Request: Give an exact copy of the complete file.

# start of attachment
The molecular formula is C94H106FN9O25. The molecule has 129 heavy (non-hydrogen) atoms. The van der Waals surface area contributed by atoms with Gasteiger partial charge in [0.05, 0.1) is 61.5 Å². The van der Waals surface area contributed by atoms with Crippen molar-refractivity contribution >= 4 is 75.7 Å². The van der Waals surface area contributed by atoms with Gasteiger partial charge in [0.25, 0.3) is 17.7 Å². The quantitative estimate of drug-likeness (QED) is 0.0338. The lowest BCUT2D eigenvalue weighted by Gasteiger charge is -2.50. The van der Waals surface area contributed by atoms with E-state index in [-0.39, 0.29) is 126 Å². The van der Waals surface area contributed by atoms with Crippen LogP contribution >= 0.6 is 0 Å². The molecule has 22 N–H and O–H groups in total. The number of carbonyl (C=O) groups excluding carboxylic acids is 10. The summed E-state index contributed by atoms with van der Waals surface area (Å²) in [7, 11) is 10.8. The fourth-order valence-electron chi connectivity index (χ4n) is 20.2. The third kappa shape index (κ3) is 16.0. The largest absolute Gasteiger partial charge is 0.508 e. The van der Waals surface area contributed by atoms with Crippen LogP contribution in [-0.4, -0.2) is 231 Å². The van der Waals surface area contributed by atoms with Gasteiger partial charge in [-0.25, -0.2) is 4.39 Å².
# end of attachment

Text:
The molecular formula is C94H106FN9O25. The molecule has 129 heavy (non-hydrogen) atoms. The van der Waals surface area contributed by atoms with Gasteiger partial charge in [0.05, 0.1) is 61.5 Å². The van der Waals surface area contributed by atoms with Crippen molar-refractivity contribution >= 4 is 75.7 Å². The van der Waals surface area contributed by atoms with Gasteiger partial charge in [0.25, 0.3) is 17.7 Å². The quantitative estimate of drug-likeness (QED) is 0.0338. The lowest BCUT2D eigenvalue weighted by Gasteiger charge is -2.50. The van der Waals surface area contributed by atoms with E-state index in [-0.39, 0.29) is 126 Å². The van der Waals surface area contributed by atoms with Crippen LogP contribution >= 0.6 is 0 Å². The molecule has 22 N–H and O–H groups in total. The number of carbonyl (C=O) groups excluding carboxylic acids is 10. The summed E-state index contributed by atoms with van der Waals surface area (Å²) in [7, 11) is 10.8. The fourth-order valence-electron chi connectivity index (χ4n) is 20.2. The third kappa shape index (κ3) is 16.0. The largest absolute Gasteiger partial charge is 0.508 e. The van der Waals surface area contributed by atoms with Crippen LogP contribution in [-0.4, -0.2) is 231 Å². The van der Waals surface area contributed by atoms with Gasteiger partial charge in [-0.25, -0.2) is 4.39 Å².